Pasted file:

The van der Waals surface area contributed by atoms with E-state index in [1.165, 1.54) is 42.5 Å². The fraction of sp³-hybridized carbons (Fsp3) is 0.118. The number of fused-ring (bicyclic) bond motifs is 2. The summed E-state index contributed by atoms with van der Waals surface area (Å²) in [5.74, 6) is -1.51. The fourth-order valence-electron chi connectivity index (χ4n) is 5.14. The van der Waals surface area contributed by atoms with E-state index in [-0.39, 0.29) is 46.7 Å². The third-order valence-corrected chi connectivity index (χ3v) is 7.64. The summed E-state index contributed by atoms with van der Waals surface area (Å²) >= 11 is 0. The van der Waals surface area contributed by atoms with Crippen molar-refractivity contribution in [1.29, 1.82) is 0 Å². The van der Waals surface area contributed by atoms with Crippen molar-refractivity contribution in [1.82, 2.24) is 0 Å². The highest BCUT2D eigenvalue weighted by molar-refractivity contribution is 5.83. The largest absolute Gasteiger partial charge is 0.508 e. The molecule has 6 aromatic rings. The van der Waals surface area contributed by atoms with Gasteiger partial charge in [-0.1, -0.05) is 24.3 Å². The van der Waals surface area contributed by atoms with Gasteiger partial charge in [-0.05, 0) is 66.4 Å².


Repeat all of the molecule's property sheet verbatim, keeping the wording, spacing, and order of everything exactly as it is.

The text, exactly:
The van der Waals surface area contributed by atoms with E-state index in [1.165, 1.54) is 42.5 Å². The fraction of sp³-hybridized carbons (Fsp3) is 0.118. The number of fused-ring (bicyclic) bond motifs is 2. The summed E-state index contributed by atoms with van der Waals surface area (Å²) in [5.74, 6) is -1.51. The fourth-order valence-electron chi connectivity index (χ4n) is 5.14. The van der Waals surface area contributed by atoms with E-state index in [-0.39, 0.29) is 46.7 Å². The third-order valence-corrected chi connectivity index (χ3v) is 7.64. The summed E-state index contributed by atoms with van der Waals surface area (Å²) >= 11 is 0. The van der Waals surface area contributed by atoms with Crippen molar-refractivity contribution in [1.29, 1.82) is 0 Å². The van der Waals surface area contributed by atoms with Crippen molar-refractivity contribution in [1.82, 2.24) is 0 Å². The highest BCUT2D eigenvalue weighted by molar-refractivity contribution is 5.83. The largest absolute Gasteiger partial charge is 0.508 e. The molecule has 6 aromatic rings. The van der Waals surface area contributed by atoms with Gasteiger partial charge in [-0.1, -0.05) is 24.3 Å². The van der Waals surface area contributed by atoms with Gasteiger partial charge in [-0.05, 0) is 66.4 Å².